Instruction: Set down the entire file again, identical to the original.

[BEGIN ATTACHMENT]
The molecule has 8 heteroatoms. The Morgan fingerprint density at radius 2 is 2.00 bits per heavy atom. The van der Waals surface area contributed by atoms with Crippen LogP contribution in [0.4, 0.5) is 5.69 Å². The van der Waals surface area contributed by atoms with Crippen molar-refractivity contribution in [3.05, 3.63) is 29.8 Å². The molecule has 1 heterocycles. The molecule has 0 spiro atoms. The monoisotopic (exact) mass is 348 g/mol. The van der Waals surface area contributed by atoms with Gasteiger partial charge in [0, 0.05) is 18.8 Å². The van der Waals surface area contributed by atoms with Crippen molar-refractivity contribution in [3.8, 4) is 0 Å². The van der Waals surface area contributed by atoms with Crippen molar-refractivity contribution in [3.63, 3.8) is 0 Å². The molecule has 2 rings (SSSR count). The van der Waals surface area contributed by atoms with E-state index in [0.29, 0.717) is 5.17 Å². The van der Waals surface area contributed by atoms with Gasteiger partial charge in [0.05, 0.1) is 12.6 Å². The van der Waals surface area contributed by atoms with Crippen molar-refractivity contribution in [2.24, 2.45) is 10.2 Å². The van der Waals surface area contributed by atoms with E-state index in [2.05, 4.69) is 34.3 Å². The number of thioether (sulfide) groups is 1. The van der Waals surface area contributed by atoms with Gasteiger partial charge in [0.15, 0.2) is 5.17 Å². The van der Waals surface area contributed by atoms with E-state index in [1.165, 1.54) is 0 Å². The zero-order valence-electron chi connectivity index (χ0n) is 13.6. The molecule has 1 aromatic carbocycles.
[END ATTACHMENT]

The molecule has 8 heteroatoms. The Morgan fingerprint density at radius 2 is 2.00 bits per heavy atom. The van der Waals surface area contributed by atoms with Crippen LogP contribution in [0.4, 0.5) is 5.69 Å². The van der Waals surface area contributed by atoms with Crippen molar-refractivity contribution in [3.05, 3.63) is 29.8 Å². The molecule has 1 heterocycles. The molecule has 0 spiro atoms. The monoisotopic (exact) mass is 348 g/mol. The van der Waals surface area contributed by atoms with Gasteiger partial charge in [0, 0.05) is 18.8 Å². The van der Waals surface area contributed by atoms with Crippen molar-refractivity contribution in [3.8, 4) is 0 Å². The van der Waals surface area contributed by atoms with Crippen molar-refractivity contribution in [3.63, 3.8) is 0 Å². The molecule has 2 rings (SSSR count). The van der Waals surface area contributed by atoms with E-state index in [0.29, 0.717) is 5.17 Å². The van der Waals surface area contributed by atoms with Gasteiger partial charge in [0.05, 0.1) is 12.6 Å². The van der Waals surface area contributed by atoms with Crippen molar-refractivity contribution in [2.24, 2.45) is 10.2 Å². The van der Waals surface area contributed by atoms with E-state index in [2.05, 4.69) is 34.3 Å². The number of thioether (sulfide) groups is 1. The van der Waals surface area contributed by atoms with Gasteiger partial charge in [0.15, 0.2) is 5.17 Å². The van der Waals surface area contributed by atoms with E-state index in [1.165, 1.54) is 0 Å². The zero-order valence-electron chi connectivity index (χ0n) is 13.6. The molecule has 1 aromatic carbocycles.